Gibbsboro residents sue Sherwin-Williams over cancer-causing toxic waste
GIBBSBORO – A group of Gibbsboro residents filed federal legal action Tuesday claiming disposal of toxic waste from a former paint factory has caused a cancer cluster.
Nine families or individuals who live throughout Gibbsboro filed the lawsuit in U.S. District Court in Camden as a personal injury class action against Sherwin-Williams.
The lawsuit alleges Sherwin-Williams, a Fortune 500 company, contaminated the town’s soil and groundwater with unsafe levels of lead, arsenic and other carcinogens that have caused a cancer cluster in the borough.
The plant, a paint burn site, a separate dump, Kirkwood Lake, lakeside properties, and multiple connected streams and their banks are part of a Superfund cleanup site that stretches for 1.5 miles through Gibbsboro and into Voorhees. The Environmental Protection Agency (EPA) is overseeing the project.
Some members of the nine plaintiff families have been diagnosed with cancer or other serious health conditions, including children and one child as young as 3 months old, the suit contends. The contamination has migrated to surrounding residences and businesses within Gibbsboro, causing a cancer cluster within the town, according to the lawsuit.
Most of the plaintiffs live outside the boundaries of the designated Superfund sites.
“It is my firm belief that there has been contaminant migration beyond some of the Superfund sites and that this has caused cancer among some of the plaintiff adults and their children, including a 3-month-old baby,” said Haddonfield lawyer Craig Mitnick, who represents the residents.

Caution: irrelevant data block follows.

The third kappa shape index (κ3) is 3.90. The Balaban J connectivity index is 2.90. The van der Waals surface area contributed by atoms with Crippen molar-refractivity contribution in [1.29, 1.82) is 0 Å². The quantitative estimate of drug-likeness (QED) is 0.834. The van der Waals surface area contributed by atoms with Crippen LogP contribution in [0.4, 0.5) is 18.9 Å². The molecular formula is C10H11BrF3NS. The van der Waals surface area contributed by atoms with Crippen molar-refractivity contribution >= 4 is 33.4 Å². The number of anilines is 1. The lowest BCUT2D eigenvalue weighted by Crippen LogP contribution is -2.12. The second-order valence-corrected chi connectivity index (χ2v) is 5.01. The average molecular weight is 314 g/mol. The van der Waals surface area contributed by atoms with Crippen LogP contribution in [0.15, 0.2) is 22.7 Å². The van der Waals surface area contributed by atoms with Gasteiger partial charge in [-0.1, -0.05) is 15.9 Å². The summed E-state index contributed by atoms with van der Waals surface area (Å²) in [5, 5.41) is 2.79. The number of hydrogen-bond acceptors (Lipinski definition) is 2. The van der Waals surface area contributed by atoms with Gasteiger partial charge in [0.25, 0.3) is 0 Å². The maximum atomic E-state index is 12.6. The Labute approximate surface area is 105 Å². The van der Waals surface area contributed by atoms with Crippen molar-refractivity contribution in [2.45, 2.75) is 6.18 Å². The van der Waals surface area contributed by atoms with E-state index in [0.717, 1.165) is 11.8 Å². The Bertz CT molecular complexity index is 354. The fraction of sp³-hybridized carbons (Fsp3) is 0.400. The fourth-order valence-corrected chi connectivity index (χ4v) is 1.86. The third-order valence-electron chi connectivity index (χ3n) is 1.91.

“You have a company who claims to be an environmentally responsible corporation yet what steps they have taken have been superficial to residents thus far.”
The lawsuit seeks an order requiring Sherwin-Williams to promptly and completely remediate hazardous chemical levels to or below state Department of Environmental Protection and EPA background levels from class members’ properties.
It also seeks testing, medical examination of all plaintiffs and compensation, including for loss of a plaintiff’s property value.
“The company just received the complaint and has no comment at this time,” Sherwin-Williams Communications director Mike Conway said Wednesday.
The residents are: Brad and Christen Lafferty and their daughter; Corrine and Lauren Procajlo; Sandra Keating; Spencer Pope; Michael and Lisa DiGiovanni; Gina and Anthony Tartaglia; Scott and Kirsten Littlefield and their daughter; Dawn D’Orazaio and Gina Hyndham.
In 1999, the New Jersey Department of Health and Senior Services and the Agency for Toxic Substances and Disease Registry concluded an urgent health hazard existed to children and adults who lived, worked and visited the Sherwin-Williams Site areas.
But despite assessment, the lawsuit says, continued development on
contaminated land took place, including constructing public walking trails and commercial establishments, opening new restaurants and renovating existing residential properties.
The Sherwin-Williams facility was permanently closed Sept.1, 1978. Developer Robert Scarborough bought the property in1981 and rebuilt the former paint manufacturing plant into a robust business complex known as the Paint Works Corporate Center, which later was sold to Brandywine Realty trust.
Mitnick is one of the lawyers still involved in another personal injury class action by thousands of professional football players and which gained national attention.
The players sued and then tentatively settled with the National Football League for $675 million to compensate them for brain injuries they believed were caused by suffering blows to the head during games. The settlement awarded them financial and medical benefits.
Carol Comegno; (856) 486-2473; firstname.lastname@example.org